The impact of literature
Literature proposes itself to from personalities. It takes action directly upon intellect and soul, enhances proficiencies and vision, defines us as individuals and as a nation.
Reading is the cognitive process of deriving meaning from written or printed text. Although reading print text is now an important way for the general population to access information, this has not always been the case. With some exceptions, only a small percentage of the population in many countries were considered literate before the Industrial Revolution. Rates of reading include reading for memorization (fewer than 100 words per minute (wpm)), reading for learning (100–200 wpm), reading for comprehension (200–400 wpm), and skimming (400–700 wpm). Reading for comprehension is the essence of most people’s daily reading. Skimming is sometimes useful for processing larger quantities of text superficially at a much lower level of comprehension (below 50%).
Studies have shown that American children who learn to read by the third grade are less likely to end up in prison, drop out of school, or take drugs. Adults who read literature on a regular basis are nearly three times as likely to attend a performing arts event, almost four times as likely to visit an art museum, more than two-and-a-half times as likely to do volunteer or charity work, and over one-and-a-half times as likely to participate in sporting activities. Literacy rates in the United States are also more highly correlated to weekly earnings than IQ. Reading books is generally regarded as being a relaxing past-time, while at the same time it requires the brain to process text so it can be stimulated. Because of this it is sometimes considered to cause at least a temporary increase in one's mental faculties. Independent reading builds fluency.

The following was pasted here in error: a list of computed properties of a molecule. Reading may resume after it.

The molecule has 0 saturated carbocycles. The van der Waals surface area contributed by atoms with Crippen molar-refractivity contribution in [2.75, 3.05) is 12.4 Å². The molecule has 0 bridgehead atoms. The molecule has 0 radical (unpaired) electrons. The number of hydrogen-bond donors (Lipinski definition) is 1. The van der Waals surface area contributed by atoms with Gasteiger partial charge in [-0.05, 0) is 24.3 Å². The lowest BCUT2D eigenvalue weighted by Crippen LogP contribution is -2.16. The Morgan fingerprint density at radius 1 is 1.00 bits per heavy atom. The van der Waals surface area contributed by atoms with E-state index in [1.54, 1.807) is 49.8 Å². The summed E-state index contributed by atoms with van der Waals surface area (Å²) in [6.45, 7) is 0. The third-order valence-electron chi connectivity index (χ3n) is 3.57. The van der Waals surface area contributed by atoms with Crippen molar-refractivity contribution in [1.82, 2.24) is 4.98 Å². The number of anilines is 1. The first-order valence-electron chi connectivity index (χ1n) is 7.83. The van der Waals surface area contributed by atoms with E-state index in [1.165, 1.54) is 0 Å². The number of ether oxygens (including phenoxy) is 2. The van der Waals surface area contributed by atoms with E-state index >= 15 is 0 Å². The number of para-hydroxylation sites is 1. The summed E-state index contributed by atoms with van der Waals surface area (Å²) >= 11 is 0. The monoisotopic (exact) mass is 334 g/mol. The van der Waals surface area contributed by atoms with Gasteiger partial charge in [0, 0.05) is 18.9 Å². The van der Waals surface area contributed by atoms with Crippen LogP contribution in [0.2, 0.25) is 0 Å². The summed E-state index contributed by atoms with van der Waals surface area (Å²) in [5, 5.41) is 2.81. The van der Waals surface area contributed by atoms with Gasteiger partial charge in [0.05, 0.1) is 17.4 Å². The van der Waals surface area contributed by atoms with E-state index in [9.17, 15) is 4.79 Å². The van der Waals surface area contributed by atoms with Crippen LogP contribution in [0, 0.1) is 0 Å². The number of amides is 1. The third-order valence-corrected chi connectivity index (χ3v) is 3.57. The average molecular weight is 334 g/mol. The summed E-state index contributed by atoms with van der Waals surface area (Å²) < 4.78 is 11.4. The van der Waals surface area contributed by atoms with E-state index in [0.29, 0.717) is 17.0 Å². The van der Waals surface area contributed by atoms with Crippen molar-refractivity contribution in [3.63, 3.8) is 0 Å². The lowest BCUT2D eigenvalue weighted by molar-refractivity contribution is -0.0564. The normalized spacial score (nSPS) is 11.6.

There is substantial evidence that unless students can accurately and effortlessly deal with the word-identification demands of reading, difficulties will result in comprehension and overall reading achievement. There is also evidence that unless children read substantial amounts of print, their reading will remain laborious and limited in effectiveness. Finally, evidence exists which shows that when students do read substantial amounts of text, their reading performance improves. One of the best-established relationships in the field of reading is the very significant relationship between vocabulary development and achievement in reading.